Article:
Egypt braced for mass rallies on Friday against President Mohamed Morsi, after rival factions condemned a week of deadly violence and pledged support for a national dialogue.
Planned marches will head to Cairo's Tahrir Square and to the presidential palace, while rallies have also been organised in several provinces.
The opposition National Salvation Front, which called for the demonstrations, is demanding the formation of a new national salvation government and the amendment of the Islamist-drafted constitution, which polarised the nation when it was passed in December.
The rallies come after a week of deadly unrest that left nearly 60 people dead, in the worst political crisis since Morsi came to power in June.
The Islamist president is accused of betraying the revolution that brought him to the presidency and of consolidating power in the hands of the Muslim Brotherhood.
In a statement, the NSF said Egyptians would demonstrate nationwide against "a regime that seeks to impose its will on the people and is managing the country in the interest of the Brotherhood."
On Thursday, rival factions condemned the violence and pledged support for a national dialogue.
Top Islamic scholar Grand Imam Ahmed al-Tayyeb chaired talks between liberal opposition heads, Islamists, youth groups, independents and church members at the headquarters of Al-Azhar, Sunni Islam's highest seat of learning.
They signed an Al-Azhar document vowing to support "a serious dialogue" and "condemn all forms of violence and incitement to violence," and stressing "the responsibility of the state and its security apparatus to protect citizens."
Opposition and NSF leader Mohamed ElBaradei, a former UN nuclear watchdog chief, praised the Al-Azhar talks.
"We come out of these talks with some sort of optimism" despite "the difficult challenges ahead," he told reporters.
"We will do whatever we can with goodwill to build the trust of the Egyptian people."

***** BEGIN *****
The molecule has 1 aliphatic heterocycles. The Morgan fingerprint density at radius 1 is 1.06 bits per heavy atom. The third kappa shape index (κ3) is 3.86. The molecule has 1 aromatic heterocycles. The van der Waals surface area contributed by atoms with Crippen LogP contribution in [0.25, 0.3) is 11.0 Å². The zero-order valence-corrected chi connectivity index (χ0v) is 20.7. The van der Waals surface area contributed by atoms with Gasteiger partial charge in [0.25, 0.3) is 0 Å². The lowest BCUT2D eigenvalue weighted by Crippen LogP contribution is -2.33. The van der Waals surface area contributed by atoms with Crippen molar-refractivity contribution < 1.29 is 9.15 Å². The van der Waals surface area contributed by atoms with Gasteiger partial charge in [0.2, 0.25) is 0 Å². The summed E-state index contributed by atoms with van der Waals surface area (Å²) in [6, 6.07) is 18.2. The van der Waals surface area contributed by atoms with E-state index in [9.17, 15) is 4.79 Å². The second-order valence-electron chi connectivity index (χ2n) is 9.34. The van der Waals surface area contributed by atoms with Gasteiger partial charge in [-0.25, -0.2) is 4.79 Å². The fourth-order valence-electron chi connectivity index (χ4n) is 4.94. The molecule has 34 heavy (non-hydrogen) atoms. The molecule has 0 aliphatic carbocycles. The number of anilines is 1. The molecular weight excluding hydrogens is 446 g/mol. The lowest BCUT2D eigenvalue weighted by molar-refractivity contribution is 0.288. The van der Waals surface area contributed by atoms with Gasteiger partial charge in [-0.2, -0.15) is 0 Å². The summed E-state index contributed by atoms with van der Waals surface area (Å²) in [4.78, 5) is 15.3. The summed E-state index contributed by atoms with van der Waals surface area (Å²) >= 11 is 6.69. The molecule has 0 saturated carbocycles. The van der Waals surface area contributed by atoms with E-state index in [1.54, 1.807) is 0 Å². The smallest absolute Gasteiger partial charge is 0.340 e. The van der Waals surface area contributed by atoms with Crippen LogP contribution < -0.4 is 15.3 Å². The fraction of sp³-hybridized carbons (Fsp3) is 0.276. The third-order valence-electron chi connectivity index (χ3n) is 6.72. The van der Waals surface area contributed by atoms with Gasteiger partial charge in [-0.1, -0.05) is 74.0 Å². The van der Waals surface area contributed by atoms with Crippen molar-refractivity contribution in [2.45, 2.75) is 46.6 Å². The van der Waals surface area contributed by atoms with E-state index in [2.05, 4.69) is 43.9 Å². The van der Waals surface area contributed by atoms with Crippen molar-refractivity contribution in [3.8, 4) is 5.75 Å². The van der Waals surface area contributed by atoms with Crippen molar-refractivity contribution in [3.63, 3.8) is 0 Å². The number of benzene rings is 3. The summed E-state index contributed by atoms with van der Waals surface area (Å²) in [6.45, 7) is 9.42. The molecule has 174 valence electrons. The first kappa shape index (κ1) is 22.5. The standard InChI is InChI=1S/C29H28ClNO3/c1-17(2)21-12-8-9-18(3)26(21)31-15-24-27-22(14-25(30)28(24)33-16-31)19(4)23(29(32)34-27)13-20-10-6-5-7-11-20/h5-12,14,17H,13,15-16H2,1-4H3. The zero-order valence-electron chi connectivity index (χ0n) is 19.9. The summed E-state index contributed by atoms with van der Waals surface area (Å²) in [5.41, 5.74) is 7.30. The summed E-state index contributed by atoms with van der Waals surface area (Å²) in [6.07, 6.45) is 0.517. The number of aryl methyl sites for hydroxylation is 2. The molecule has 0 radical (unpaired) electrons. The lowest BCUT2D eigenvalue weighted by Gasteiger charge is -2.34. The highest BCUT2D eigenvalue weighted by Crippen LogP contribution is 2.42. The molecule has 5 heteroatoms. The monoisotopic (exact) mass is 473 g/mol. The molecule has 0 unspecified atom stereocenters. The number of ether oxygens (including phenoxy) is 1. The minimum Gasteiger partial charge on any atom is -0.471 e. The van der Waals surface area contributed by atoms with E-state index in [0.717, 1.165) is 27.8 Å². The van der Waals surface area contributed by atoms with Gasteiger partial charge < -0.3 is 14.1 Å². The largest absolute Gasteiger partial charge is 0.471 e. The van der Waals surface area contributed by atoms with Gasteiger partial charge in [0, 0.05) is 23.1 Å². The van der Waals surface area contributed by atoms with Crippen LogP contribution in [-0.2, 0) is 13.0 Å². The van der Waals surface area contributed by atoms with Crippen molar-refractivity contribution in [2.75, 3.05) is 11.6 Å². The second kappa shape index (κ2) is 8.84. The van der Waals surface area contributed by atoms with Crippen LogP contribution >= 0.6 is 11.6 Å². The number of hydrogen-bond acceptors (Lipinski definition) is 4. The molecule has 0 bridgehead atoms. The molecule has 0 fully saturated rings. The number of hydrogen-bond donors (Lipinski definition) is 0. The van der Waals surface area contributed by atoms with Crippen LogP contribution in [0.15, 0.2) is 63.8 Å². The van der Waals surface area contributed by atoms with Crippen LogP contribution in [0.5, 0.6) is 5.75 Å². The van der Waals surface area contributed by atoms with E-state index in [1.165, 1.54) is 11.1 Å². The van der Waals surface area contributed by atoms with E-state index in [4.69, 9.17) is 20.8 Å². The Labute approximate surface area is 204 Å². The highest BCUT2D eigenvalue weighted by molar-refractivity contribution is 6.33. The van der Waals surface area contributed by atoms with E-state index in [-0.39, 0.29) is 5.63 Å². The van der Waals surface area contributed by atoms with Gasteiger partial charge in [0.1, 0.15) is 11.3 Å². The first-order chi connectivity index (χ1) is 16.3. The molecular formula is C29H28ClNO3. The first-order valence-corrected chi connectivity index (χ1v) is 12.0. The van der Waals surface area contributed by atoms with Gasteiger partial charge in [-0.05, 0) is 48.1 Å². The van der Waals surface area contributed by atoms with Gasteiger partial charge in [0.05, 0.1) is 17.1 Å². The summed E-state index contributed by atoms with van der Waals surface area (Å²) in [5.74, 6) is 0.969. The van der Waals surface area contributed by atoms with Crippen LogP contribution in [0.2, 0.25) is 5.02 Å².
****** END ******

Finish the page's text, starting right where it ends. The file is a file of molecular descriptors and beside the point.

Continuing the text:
Saad al-Katatni, head of the Brotherhood's Freedom and Justice Party, stressed the need for compromise.
"There is no solution to the problems in our path to democracy without dialogue... Dialogue must have guarantees but no preconditions," Katatni told reporters.
"All topics are up for discussion and all participants said they were ready for compromises."
It remains to be seen whether the Al-Azhar document will carry any weight on the street.
Even with few concrete points agreed, Thursday's talks marked a blow for Morsi whose calls for dialogue were snubbed by the opposition only last week.
In a statement, the presidency welcomed the document as "an important step on the road to re-establishing stability."
The interior ministry said it respected "the right to peaceful protest," but urged all political forces to ensure "a peaceful and civilised" day, a spokesman said.
Egypt has been gripped by unrest since rallies last week marking the second anniversary of the uprising that toppled president Hosni Mubarak.
The protests turned violent on Saturday after a Cairo court sentenced 21 residents of the canal city of Port Said to death for their involvement in football-related violence last year.
Friday's protests will mark one year since the Port Said clashes that left 74 people dead.